Performance measurements of a pixelated NaI(Tl) PET scanner.
Perkins AE, Muehllehner G, Surti S, Karp JS.
A prototype PET scanner for whole body imaging with 4 mm /spl times/ 4 mm /spl times/ 30 mm NaI(Tl) crystals and Anger-logic readout has been built and tested. The scanner is composed of 36,540 NaI(Tl) pixels which are coupled to an optically continuous lightguide and a hexagonal closed packed array of 39 mm photomultiplier tubes (PMTs). The scanner is designed with a crystal-to-crystal diameter of 89 cm and an axial field of view (AFOV) of 25 cm. The main goals of this study are (1) to overcome the count-rate limitation of the continuous NaI(Tl) scanner (CPET), (2) to improve the spatial resolution and image contrast by using small pixels, and (3) to eliminate the relatively large data gaps between the detectors in the continuous NaI(Tl) scanner.
Performance of a whole-body PET scanner using curve-plate NaI(Tl) detectors.
Adam L-E, Karp JS, Daube-Witherspoon ME, Smith RJ.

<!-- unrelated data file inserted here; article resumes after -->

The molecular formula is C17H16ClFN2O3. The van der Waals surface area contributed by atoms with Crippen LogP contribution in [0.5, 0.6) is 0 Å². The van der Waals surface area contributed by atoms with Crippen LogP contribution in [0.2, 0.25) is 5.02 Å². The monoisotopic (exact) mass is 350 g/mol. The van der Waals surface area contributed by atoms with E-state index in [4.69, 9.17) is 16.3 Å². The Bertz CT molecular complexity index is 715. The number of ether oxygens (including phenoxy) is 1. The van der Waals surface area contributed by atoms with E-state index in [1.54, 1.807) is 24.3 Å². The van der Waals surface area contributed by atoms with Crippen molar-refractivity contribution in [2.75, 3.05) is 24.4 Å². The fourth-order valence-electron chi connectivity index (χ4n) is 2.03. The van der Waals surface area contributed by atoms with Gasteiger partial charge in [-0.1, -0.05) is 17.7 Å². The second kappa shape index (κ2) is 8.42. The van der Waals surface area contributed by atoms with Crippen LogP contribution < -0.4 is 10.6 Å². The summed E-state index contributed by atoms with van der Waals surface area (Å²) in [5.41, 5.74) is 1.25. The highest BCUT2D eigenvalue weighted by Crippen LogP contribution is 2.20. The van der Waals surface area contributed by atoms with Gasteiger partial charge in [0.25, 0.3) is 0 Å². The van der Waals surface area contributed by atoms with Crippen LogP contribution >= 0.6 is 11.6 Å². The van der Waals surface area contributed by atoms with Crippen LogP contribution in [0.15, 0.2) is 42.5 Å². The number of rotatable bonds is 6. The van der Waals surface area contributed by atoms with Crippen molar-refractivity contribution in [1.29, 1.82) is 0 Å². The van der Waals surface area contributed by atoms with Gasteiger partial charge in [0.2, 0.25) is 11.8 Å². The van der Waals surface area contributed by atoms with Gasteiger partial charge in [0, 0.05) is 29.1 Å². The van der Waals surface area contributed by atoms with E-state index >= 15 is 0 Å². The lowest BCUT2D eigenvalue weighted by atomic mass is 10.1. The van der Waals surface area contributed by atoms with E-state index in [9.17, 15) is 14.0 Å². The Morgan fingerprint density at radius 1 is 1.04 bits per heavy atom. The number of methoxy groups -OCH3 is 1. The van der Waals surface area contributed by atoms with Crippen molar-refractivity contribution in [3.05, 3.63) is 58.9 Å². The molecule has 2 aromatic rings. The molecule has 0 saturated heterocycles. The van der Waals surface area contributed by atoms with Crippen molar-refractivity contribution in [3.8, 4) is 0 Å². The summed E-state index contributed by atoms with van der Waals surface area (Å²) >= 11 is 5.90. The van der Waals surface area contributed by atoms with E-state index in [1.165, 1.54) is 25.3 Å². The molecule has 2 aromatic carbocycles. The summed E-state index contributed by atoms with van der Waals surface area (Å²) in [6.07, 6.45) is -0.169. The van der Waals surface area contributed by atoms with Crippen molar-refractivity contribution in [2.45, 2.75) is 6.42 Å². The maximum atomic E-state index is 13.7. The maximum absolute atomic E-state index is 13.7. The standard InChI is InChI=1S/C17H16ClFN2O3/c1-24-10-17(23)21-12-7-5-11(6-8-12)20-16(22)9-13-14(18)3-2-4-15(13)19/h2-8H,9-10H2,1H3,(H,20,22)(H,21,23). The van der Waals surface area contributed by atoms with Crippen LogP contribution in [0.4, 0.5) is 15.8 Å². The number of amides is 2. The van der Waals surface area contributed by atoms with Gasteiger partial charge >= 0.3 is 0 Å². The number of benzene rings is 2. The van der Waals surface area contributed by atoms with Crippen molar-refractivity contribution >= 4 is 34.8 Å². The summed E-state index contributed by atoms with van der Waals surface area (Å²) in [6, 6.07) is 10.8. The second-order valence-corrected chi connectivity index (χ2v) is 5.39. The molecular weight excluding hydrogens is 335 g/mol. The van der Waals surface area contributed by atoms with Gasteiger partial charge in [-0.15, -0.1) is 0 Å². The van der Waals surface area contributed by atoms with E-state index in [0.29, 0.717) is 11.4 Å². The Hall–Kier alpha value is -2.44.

A whole-body PET scanner, without interplane septa, has been designed to achieve high performance in clinical applications. The C-PET scanner, an advancement of the PENN PET scanners, is unique in the use of 6 curved NaI(Tl) detectors (2.54 cm thick). The scanner has a ring diameter of 90 cm, a patient port diameter of 56 cm, and an axial field of view of 25.6 cm. A 137Cs point source is used for transmission scans. Methods: Following the protocols of the International Electrotechnical Commission ([IEC] 61675-1) and the National Electrical Manufacturers Association ([NEMA] NU-2-1994 and an updated version, NU2-2001), point and line sources, as well as uniform cylinders, were used to determine the performance characteristics of the C-PET scanner. An image-quality phantom and patient data were used to evaluate image quality under clinical scanning conditions. Data were rebinned with Fourier rebinning into 2-dimensional (slice-oriented) datasets and reconstructed with an iterative reconstruction algorithm. Results: The spatial resolution for a point source in the transaxial direction was 4.6 mm (full width at half maximum) at the center, and the axial resolution was 5.7 mm. For the NU2-1994 analysis, the sensitivity was 12.7 cps/Bq/mL (444 kcps/μCi/mL), the scatter fraction was 25%, and the peak noise equivalent count rate (NEC) for a uniform cylinder (diameter = 20 cm, length = 19 cm) was 49 kcps at an activity concentration of 11.2 kBq/mL. For the IEC protocol, the peak NEC was 41 kcps at 12.3 kBq/mL, and for the NU2-2001 protocol, the peak NEC was 14 kcps at 3.8 kBq/mL. The NU2-2001 NEC value differed significantly because of differences in the data analysis and the use of a 70-cm-long phantom. Conclusion: Compared with previous PENN PET scanners, the C-PET, with its curved detectors and improvements in pulse shaping, integration dead time, and triggering, has an improved count-rate capability and spatial resolution. With the refinements in the singles transmission technique and iterative reconstruction, image quality is improved and scan time is shortened. With single-event transmission scans interleaved between sequential emission scans, a whole-body study can be completed in <1 h. Overall, C-PET is a cost-effective PET scanner that performs well in a broad variety of clinical applications.